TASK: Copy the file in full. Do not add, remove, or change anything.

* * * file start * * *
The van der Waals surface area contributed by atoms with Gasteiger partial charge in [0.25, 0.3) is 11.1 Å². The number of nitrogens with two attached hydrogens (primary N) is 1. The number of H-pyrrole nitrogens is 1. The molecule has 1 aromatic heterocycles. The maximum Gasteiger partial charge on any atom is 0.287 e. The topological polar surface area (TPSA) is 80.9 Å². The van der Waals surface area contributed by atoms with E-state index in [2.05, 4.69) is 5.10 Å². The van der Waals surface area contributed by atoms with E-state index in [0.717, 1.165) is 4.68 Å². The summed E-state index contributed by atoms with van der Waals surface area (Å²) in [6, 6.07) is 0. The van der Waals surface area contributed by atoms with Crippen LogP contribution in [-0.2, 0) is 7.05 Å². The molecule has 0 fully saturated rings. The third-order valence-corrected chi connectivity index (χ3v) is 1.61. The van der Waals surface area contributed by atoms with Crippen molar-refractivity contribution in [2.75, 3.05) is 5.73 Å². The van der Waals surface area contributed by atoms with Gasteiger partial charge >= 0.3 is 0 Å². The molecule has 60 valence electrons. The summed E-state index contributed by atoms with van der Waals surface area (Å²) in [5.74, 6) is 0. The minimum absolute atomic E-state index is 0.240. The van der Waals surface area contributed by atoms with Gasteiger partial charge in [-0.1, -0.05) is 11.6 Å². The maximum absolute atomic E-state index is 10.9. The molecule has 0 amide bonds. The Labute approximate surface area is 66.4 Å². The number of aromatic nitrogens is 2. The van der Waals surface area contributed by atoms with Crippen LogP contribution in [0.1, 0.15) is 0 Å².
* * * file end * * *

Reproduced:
The van der Waals surface area contributed by atoms with Gasteiger partial charge in [0.25, 0.3) is 11.1 Å². The number of nitrogens with two attached hydrogens (primary N) is 1. The number of H-pyrrole nitrogens is 1. The molecule has 1 aromatic heterocycles. The maximum Gasteiger partial charge on any atom is 0.287 e. The topological polar surface area (TPSA) is 80.9 Å². The van der Waals surface area contributed by atoms with E-state index in [2.05, 4.69) is 5.10 Å². The van der Waals surface area contributed by atoms with E-state index in [0.717, 1.165) is 4.68 Å². The summed E-state index contributed by atoms with van der Waals surface area (Å²) in [6, 6.07) is 0. The van der Waals surface area contributed by atoms with Crippen LogP contribution in [-0.2, 0) is 7.05 Å². The molecule has 0 fully saturated rings. The third-order valence-corrected chi connectivity index (χ3v) is 1.61. The van der Waals surface area contributed by atoms with Crippen molar-refractivity contribution in [2.75, 3.05) is 5.73 Å². The van der Waals surface area contributed by atoms with Gasteiger partial charge >= 0.3 is 0 Å². The molecule has 60 valence electrons. The summed E-state index contributed by atoms with van der Waals surface area (Å²) in [5.74, 6) is 0. The minimum absolute atomic E-state index is 0.240. The van der Waals surface area contributed by atoms with Gasteiger partial charge in [-0.1, -0.05) is 11.6 Å². The maximum absolute atomic E-state index is 10.9. The molecule has 0 amide bonds. The Labute approximate surface area is 66.4 Å². The number of aromatic nitrogens is 2. The van der Waals surface area contributed by atoms with Crippen LogP contribution in [0.1, 0.15) is 0 Å².